Census 2020

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Census 2020

What is the Census and why is it happening?

It is in the Constitution! The U.S. government has conducted this population survey every 10 years since 1790. The information gathered during the Census gives a clear picture of the nation and its people and will inform decisions that will affect our everyday lives for years to come.

When you fill out the census, you help make decisions about:

Count Moline

  • Representation: The number of seats a state has in the U.S. House of Representatives, and the districts for state government.
  • Funding: How to distribute approximately $675 billion in federal funding to local communities each year.
  • Planning: The creation and upkeep of local services such as roads, schools, hospitals, senior centers, emergency services, and libraries.
  • Business: The creation of factories, business headquarters, and stores, as well as the ability to recruit employees and conduct market research.

In 2020, the United States Census will be conducted primarily online for the first time, but you can still respond by phone or paper form as well. The video below teaches viewers about the census.

Already got your invitation and are ready to respond? Click here to respond to the Census online


Timeline

DatesWhat’s Happening
March 12 - April 30Self-Response Operation: Households will begin receiving official Census Bureau mail with detailed information on how to respond to the 2020 Census online, by phone, or by mail.
  • March 12-20: Invitation to respond to the 2020 Census online sent
  • March 16-24: Reminder letters sent
  • March 26-April 3: A reminder postcard is sent to those that have not responded yet
  • April 8-16: A reminder letter and paper census form are sent to those that have not responded yet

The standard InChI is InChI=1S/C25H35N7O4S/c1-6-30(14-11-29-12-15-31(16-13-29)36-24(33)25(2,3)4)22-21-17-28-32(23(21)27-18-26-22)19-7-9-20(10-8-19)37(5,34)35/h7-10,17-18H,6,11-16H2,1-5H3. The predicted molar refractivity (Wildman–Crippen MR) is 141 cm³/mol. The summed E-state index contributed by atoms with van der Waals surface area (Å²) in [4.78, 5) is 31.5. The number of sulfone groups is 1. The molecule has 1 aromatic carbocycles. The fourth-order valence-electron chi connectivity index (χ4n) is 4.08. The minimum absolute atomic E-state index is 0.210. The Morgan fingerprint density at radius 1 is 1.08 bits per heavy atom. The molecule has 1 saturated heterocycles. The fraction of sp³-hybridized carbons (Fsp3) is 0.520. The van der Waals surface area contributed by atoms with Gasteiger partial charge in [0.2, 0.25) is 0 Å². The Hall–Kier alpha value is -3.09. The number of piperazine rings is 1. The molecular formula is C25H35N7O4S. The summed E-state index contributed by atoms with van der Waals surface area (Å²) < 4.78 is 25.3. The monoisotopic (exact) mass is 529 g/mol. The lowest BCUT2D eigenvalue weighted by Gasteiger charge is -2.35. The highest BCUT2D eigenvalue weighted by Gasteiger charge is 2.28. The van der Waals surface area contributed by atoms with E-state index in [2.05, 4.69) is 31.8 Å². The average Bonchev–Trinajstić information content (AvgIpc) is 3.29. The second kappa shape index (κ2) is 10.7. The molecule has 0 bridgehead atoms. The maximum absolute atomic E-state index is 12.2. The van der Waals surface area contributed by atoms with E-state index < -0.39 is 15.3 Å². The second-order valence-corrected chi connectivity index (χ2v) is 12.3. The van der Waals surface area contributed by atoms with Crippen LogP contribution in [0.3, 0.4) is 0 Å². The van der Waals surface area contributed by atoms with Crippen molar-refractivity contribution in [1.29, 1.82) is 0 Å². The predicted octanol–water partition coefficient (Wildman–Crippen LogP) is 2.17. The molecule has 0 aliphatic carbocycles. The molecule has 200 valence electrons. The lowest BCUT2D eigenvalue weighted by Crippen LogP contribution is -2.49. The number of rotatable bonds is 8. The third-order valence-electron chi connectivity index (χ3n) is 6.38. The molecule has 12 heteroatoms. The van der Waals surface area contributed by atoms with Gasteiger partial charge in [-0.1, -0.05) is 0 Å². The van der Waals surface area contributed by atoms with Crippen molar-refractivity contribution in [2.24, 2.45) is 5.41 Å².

• April 20-27: A final reminder postcard will be sent to those that have not responded before in-person follow up
March 30 - April 1The Census Bureau will count people who are experiencing homelessness over these three days. As part of this process, the Census Bureau counts people in shelters, at soup kitchens and mobile food vans, on the streets, and at non-sheltered, outdoor locations such as tent encampments.
April 1Census Day is observed nationwide. By this date, every home will receive an invitation to participate in the 2020 Census. Once the invitation arrives, you should respond for your home in one of three ways: online, by phone, or by mail. When you respond to the census, you’ll tell the Census Bureau where you live as of April 1, 2020.
AprilCensus takers will begin visiting college students who live on campus, people living in senior centers, and others who live among large groups of people. Census takers also begin conducting quality check interviews to help ensure an accurate count.
May - JulyCensus takers will begin visiting homes that haven’t responded to the 2020 Census to help make sure everyone is counted.
July 31Last day for households to self-respond
DecemberThe Census Bureau will deliver apportionment counts to the President and Congress as required by law.


Who is counted during the Census?

The Census Bureau includes every person living in the U.S. — regardless of citizenship or immigration status. International visitors on vacation or work trips to the U.S. during the census are not included. Residents are counted at the address where they usually live and sleep.


How do I respond to the Census?

You can respond to the census online, by phone or on a paper questionnaire. The online and phone questionnaire will be available in 13 languages. You can still complete a paper form, but these forms will only be available in English and bilingual English-Spanish. 

You can respond to the Census in one of three ways:

  • On the phone: For the first time, 1-800 numbers will be available to give the response over the phone.
  • In writing: A paper form will be mailed to each household.
  • Online: For the first time in history, there will be the option to fill out the Census online.

This video teaches viewers how to complete the Census online.

Click here to respond to the Census online now.


How can the Moline Public Library help?